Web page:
In any case, on to the laser technique:
Attackers point a cheap laser, slightly better than what is used in laser pointers, at a shiny part of a laptop or even an object on the table with the laptop. [Like, say, all those ever-so-popular glossy screens and cases??] A receiver is aligned to capture the reflected light beam and the modulations that are caused by the vibrations resulting from striking the keys.
This modulation is converted to an electrical signal that is fed into a computer soundcard. “The vibration patterns received by the device clearly show the separate keystrokes,” the researchers’ paper says. Each key has a unique vibration pattern that distinguishes it from the rest. The spacebar creates a significantly different set of vibrations, so the breaks between words are readily apparent.
All that’s left is to analyze and “decode” which sound is for which key, which – as the article notes – isn’t terribly hard to do if you know the language being used. Certain letters are used more than others, and words like “the”, “a”, “on”, “in”, etc. can give some easy-to-spot clues in order to quickly decipher the message being typed. Write a little program, and you can very easily create a “secret decoder ring” for a variety of languages.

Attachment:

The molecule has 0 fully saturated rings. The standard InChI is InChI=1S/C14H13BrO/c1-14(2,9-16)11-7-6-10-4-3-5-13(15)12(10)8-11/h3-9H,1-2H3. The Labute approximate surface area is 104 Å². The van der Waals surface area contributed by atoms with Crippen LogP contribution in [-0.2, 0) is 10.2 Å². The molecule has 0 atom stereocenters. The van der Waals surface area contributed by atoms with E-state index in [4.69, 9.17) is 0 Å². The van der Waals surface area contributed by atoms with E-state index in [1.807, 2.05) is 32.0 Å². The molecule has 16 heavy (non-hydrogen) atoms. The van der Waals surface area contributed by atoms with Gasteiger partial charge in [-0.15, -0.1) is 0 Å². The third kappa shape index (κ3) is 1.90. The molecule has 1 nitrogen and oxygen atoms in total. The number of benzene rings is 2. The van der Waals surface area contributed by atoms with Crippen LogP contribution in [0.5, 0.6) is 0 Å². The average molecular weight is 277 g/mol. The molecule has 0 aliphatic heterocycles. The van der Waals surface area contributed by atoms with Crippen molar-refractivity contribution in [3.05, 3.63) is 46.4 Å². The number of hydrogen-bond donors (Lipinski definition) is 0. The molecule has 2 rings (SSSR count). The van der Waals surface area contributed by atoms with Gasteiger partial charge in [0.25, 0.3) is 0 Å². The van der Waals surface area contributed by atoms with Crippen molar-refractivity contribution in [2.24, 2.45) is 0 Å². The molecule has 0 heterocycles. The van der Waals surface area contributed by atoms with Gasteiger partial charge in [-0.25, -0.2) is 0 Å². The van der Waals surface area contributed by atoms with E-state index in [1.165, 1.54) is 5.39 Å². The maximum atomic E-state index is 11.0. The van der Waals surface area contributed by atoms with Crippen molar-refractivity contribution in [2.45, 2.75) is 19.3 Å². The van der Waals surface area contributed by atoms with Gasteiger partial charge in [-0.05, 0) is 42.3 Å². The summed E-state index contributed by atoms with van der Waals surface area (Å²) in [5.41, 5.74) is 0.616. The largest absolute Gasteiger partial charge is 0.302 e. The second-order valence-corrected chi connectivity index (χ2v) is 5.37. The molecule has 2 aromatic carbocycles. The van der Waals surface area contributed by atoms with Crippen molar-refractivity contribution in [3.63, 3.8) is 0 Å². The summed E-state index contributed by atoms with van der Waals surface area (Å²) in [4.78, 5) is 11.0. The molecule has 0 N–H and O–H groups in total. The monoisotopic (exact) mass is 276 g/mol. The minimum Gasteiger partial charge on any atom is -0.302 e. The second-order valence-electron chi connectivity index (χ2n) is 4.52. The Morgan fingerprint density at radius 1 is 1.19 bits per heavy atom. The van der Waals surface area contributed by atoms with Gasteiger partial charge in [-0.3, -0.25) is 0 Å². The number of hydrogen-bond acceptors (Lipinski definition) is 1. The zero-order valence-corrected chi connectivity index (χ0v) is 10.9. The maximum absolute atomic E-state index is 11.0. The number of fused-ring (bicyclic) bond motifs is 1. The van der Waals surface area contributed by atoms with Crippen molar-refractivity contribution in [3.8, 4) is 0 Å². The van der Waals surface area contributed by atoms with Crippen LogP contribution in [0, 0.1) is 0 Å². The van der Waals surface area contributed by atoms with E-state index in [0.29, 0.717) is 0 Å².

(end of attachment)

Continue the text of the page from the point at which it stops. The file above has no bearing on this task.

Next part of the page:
Cool, yes. But again, nothing terribly new here…
And in the grand scheme of things, really, who cares? If you’ve never heard of projects like Echelon, get busy reading.
You see, there are certain things that we the public know, and there are certain things we don’t know. In the words of that ancient horse’s ass Donald Rumsfeld: “There are known knowns, unknown knowns, known unknowns… Can I stop now? Are you sufficiently confused?” No Don, we aren’t.
In other words, we know that even the intelligence agencies of our own countries spy on us, as well as on each other. We know that they will not publicly reveal their capabilities, because that would be pretty dumb. Those of us who are technically inclined can also observe the types of technologies available, and imagine new uses of certain technologies which should be quite feasible given a large enough budget. We also know that black budgets for intell agencies are generally larger than the number of figures in Donald Rumsfeld’s age – which is to say really, really, really big.
Thus, we can certainly theorize that when our governments tell us they have optical satellites with a one meter resolution, they are lying through their teeth. We can also theorize that while the maximum range of things like WiFi are very small for us mere mortals, with the proper technology and the proper budget, there is no reason why such signals could not be read and easily decrypted at much, much greater distances.